Mnajdra (Maltese: L-Imnajdra) is a megalithic temple complex found on the southern coast of the Mediterranean island of Malta. Mnajdra is approximately 500 metres from the Ħaġar Qim megalithic complex. Mnajdra was built around the fourth millennium BCE; the Megalithic Temples of Malta are among the most ancient religious sites on Earth, described by the World Heritage Sites committee as "unique architectural masterpieces." In 1992 UNESCO recognized the Mnajdra complex and four other Maltese megalithic structures as UNESCO World Heritage Sites. In 2009 work was completed on a protective tent.
Mnajdra is made of coralline limestone, which is much harder than the soft globigerina limestone of Ħaġar Qim. The main structural systems used in the temples are corbelling with smaller stones, and post and lintel construction using large slabs of limestone.
The cloverleaf plan of Mnajdra appears more regular than that of Ħagar Qim, and seems reminiscent of the earlier complex at Ggantija. The prehistoric structure consists of three conjoined but not connected temples: the upper, middle and lower.
The upper temple is the oldest structure in the Mnajdra complex and dates to the Ggantija phase (3600-3200 BC). It is a three-apsed building, the central apse opening blocked by a low screen wall. The pillar-stones were decorated with pitmarks drilled in horizontal rows on the inner surface.
The middle temple was built (or possibly rebuilt) in the late Tarxien phase (3150 – 2500 BC), the main central doorway of which is formed by a hole cut into a large piece of limestone set upright, a type of construction typical of other megalithic doorways in Malta. This temple appears originally to have had a vaulted ceiling, but only the base of the ceiling now remain on top of the walls and, in fact, is the most recent structure. It is formed of slabs topped by horizontal courses.
The lowest temple, built in the early Tarxien phase, is the most impressive and possibly the best example of Maltese megalithic architecture. It has a large forecourt containing stone benches, an entrance passage covered by horizontal slabs, one of which has survived, and the remains of a possibly domed roof. The temple is decorated with spiral carvings and indentations, and pierced by windows, some into smaller rooms and one onto an arrangement of stones.
The lowest temple is astronomically aligned and thus was probably used as an astronomical observation and/or calendrical site. On the vernal and the autumnal equinox sunlight passes through the main doorway and lights up the major axis. On the solstices sunlight illuminates the edges of megaliths to the left and right of this doorway.
Although there are no written records to indicate the purpose of these structures, archaeologists have inferred their use from ceremonial objects found within them: sacrificial flint knives and rope holes that were possibly used to constrain animals for sacrifice (since various animal bones were found). These structures were not used as tombs since no human remains were found. The temples contain furniture such as stone benches and tables that give clues to their use. Many artifacts were recovered from within the temples suggesting that these temples were used for religious purposes, perhaps to heal illness and/or to promote fertility.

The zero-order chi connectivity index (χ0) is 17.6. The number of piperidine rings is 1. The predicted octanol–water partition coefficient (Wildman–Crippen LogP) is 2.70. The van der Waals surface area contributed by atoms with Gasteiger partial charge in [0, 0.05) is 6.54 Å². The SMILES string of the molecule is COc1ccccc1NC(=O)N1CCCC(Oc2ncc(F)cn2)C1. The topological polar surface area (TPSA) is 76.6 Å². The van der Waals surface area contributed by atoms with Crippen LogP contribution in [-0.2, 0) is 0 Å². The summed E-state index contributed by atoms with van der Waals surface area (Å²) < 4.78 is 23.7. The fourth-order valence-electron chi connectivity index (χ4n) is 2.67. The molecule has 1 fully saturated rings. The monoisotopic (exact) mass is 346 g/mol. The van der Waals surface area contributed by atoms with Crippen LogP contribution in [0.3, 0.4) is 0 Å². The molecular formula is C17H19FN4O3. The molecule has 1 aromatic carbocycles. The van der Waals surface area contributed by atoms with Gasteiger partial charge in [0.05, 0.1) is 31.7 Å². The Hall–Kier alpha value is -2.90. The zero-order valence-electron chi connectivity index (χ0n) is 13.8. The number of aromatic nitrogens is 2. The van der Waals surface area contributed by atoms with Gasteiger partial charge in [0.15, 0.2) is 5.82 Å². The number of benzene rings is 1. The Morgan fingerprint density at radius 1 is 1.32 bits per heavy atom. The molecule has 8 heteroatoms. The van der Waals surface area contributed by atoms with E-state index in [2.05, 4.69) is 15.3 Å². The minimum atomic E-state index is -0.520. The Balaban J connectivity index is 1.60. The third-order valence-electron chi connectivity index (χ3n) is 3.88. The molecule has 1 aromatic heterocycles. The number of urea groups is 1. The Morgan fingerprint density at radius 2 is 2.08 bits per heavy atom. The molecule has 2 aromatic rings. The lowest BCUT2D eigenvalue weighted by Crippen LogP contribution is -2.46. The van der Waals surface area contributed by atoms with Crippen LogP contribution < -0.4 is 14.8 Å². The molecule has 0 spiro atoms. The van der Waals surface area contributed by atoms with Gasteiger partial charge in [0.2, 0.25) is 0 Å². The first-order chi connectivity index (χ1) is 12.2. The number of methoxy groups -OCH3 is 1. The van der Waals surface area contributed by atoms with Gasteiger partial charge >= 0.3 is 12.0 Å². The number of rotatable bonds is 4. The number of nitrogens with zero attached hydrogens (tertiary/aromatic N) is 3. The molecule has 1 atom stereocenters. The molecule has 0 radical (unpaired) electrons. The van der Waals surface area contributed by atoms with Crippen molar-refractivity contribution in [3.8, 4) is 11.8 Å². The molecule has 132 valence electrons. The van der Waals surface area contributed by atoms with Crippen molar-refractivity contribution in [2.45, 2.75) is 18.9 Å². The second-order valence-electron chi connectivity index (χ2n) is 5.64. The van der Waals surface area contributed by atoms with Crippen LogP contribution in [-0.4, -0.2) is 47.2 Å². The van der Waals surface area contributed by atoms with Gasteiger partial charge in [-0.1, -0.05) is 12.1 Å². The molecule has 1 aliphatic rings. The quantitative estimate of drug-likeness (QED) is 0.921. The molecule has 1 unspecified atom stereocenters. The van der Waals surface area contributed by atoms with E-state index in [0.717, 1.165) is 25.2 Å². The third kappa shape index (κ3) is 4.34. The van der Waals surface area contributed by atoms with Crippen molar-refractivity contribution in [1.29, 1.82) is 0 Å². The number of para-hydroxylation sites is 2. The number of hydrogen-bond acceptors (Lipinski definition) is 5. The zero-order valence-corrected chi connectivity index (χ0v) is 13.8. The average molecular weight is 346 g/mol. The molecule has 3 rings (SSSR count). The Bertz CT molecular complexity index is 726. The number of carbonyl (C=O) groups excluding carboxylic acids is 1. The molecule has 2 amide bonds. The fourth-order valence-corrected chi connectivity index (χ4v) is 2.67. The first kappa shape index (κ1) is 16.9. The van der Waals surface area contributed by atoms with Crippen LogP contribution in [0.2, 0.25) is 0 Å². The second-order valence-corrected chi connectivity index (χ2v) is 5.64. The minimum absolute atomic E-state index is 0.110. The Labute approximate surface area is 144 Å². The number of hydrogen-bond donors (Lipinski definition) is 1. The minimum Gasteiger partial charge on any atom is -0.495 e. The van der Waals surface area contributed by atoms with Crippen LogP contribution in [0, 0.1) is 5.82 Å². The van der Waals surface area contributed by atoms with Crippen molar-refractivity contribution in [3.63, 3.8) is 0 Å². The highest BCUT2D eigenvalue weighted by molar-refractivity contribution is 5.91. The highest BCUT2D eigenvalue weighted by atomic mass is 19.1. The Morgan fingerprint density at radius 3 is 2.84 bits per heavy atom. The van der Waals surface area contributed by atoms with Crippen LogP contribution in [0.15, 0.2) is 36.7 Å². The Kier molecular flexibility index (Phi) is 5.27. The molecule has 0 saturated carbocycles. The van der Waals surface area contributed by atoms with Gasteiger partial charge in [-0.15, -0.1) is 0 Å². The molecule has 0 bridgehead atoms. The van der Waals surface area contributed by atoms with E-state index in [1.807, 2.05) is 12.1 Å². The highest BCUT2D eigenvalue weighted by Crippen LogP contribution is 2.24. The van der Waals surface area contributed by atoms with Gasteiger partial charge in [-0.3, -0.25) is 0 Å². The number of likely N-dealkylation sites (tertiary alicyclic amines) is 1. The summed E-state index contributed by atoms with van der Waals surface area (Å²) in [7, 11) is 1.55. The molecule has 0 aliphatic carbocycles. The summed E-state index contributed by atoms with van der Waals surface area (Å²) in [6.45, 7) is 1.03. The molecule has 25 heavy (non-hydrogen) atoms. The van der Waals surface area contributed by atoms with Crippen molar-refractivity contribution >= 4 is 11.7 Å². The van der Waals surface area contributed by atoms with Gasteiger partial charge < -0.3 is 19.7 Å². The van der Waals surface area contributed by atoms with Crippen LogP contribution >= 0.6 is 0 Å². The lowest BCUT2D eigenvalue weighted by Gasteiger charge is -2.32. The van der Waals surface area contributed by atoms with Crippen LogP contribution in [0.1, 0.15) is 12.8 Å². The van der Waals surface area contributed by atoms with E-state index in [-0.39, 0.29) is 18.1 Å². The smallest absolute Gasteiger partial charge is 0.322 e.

Recent research shows that this was primarily a solar year calendar and astronomical observatory. The design, based on the principle of the camera obscura, was the result of long evolution from the earliest archaic design, such as the small unit at the site. The image of the sunrise was translated mathematically into a linear passage of days. In the archaic design this was done in the central apse which converted sinusoidal movement of the image of the sunrise on the horizon into a linear progression. In the evolved design the solstice stone translated sinusoidal movement into linear directly and more accurately. Besides calendric information, the later design was found to enable forecasting of the solstice date (and hour) with surprising accuracy.
The excavations of the Mnajdra temples were performed under the direction of J.G. Vance in 1840, one year after the discovery of Ħagar Qim. In 1871, James Fergusson designed the first plan of the megalithic structure. The plan was quite inaccurate and hence in 1901, Dr. Albert Mayr made the first accurate plan which was based on his findings. In 1910, Dr. Thomas Ashby performed further investigations which resulted in the collection of the important archaeological material. Further excavations were performed in December 1949, in which two small statues, two large bowls, tools and one large spherical stone, which was probably used to move the temple's large stones, were discovered.
The temple was included on the Antiquities List of 1925.
Mnajdra was vandalized on 13 April 2001, when at least three people armed with crowbars toppled or broke about 60 megaliths, and inscribed graffiti on them. The attack was called "the worst act of vandalism ever committed on the island of Malta" by UNESCO. The damage to the temples was initially considered as irreparable, but they were restored using new techniques making it difficult to tell where the megaliths had been damaged. The temples were reopened to the public in 2002.
The 1, 2 and 5 cent Maltese euro coins, minted since 2008, bear a representation of the Mnajdra temples on their obverse side.
A protective shelter was constructed around Mnajdra (along with Ħaġar Qim) in 2009.